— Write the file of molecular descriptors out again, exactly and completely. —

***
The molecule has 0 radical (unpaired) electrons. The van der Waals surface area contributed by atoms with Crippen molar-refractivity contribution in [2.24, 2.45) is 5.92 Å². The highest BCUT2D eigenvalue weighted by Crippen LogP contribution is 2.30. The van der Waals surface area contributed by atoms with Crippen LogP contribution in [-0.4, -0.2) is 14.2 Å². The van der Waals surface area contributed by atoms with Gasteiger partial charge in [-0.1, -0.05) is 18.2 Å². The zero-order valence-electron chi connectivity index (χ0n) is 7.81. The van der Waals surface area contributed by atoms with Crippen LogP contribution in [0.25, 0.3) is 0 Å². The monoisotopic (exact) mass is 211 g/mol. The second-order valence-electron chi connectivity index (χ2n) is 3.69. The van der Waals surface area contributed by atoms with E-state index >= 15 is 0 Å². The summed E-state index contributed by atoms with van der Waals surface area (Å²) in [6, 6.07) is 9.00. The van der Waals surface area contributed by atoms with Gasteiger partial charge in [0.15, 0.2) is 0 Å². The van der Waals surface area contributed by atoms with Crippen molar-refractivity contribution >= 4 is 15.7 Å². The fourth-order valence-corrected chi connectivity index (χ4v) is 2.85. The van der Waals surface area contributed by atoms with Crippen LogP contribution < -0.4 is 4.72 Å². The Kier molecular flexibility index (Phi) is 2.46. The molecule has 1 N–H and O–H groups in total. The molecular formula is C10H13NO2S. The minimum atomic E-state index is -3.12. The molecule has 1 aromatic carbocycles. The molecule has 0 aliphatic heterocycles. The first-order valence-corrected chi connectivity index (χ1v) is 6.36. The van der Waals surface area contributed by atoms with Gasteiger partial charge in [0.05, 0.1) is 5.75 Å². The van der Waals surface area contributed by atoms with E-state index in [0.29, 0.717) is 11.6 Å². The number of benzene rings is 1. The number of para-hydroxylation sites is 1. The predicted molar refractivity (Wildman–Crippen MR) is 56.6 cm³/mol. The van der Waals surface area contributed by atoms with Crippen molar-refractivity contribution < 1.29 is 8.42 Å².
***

The molecule has 0 radical (unpaired) electrons. The van der Waals surface area contributed by atoms with Crippen molar-refractivity contribution in [2.24, 2.45) is 5.92 Å². The highest BCUT2D eigenvalue weighted by Crippen LogP contribution is 2.30. The van der Waals surface area contributed by atoms with Crippen LogP contribution in [-0.4, -0.2) is 14.2 Å². The van der Waals surface area contributed by atoms with Gasteiger partial charge in [-0.1, -0.05) is 18.2 Å². The zero-order valence-electron chi connectivity index (χ0n) is 7.81. The van der Waals surface area contributed by atoms with Crippen LogP contribution in [0.25, 0.3) is 0 Å². The monoisotopic (exact) mass is 211 g/mol. The second-order valence-electron chi connectivity index (χ2n) is 3.69. The van der Waals surface area contributed by atoms with E-state index >= 15 is 0 Å². The summed E-state index contributed by atoms with van der Waals surface area (Å²) in [6, 6.07) is 9.00. The van der Waals surface area contributed by atoms with Gasteiger partial charge in [0.15, 0.2) is 0 Å². The van der Waals surface area contributed by atoms with Crippen molar-refractivity contribution >= 4 is 15.7 Å². The fourth-order valence-corrected chi connectivity index (χ4v) is 2.85. The van der Waals surface area contributed by atoms with Crippen LogP contribution < -0.4 is 4.72 Å². The Kier molecular flexibility index (Phi) is 2.46. The molecule has 1 N–H and O–H groups in total. The molecular formula is C10H13NO2S. The minimum atomic E-state index is -3.12. The molecule has 1 aromatic carbocycles. The molecule has 0 aliphatic heterocycles. The first-order valence-corrected chi connectivity index (χ1v) is 6.36. The van der Waals surface area contributed by atoms with Gasteiger partial charge in [0.05, 0.1) is 5.75 Å². The van der Waals surface area contributed by atoms with E-state index in [0.29, 0.717) is 11.6 Å². The number of benzene rings is 1. The number of para-hydroxylation sites is 1. The predicted molar refractivity (Wildman–Crippen MR) is 56.6 cm³/mol. The van der Waals surface area contributed by atoms with Crippen molar-refractivity contribution < 1.29 is 8.42 Å².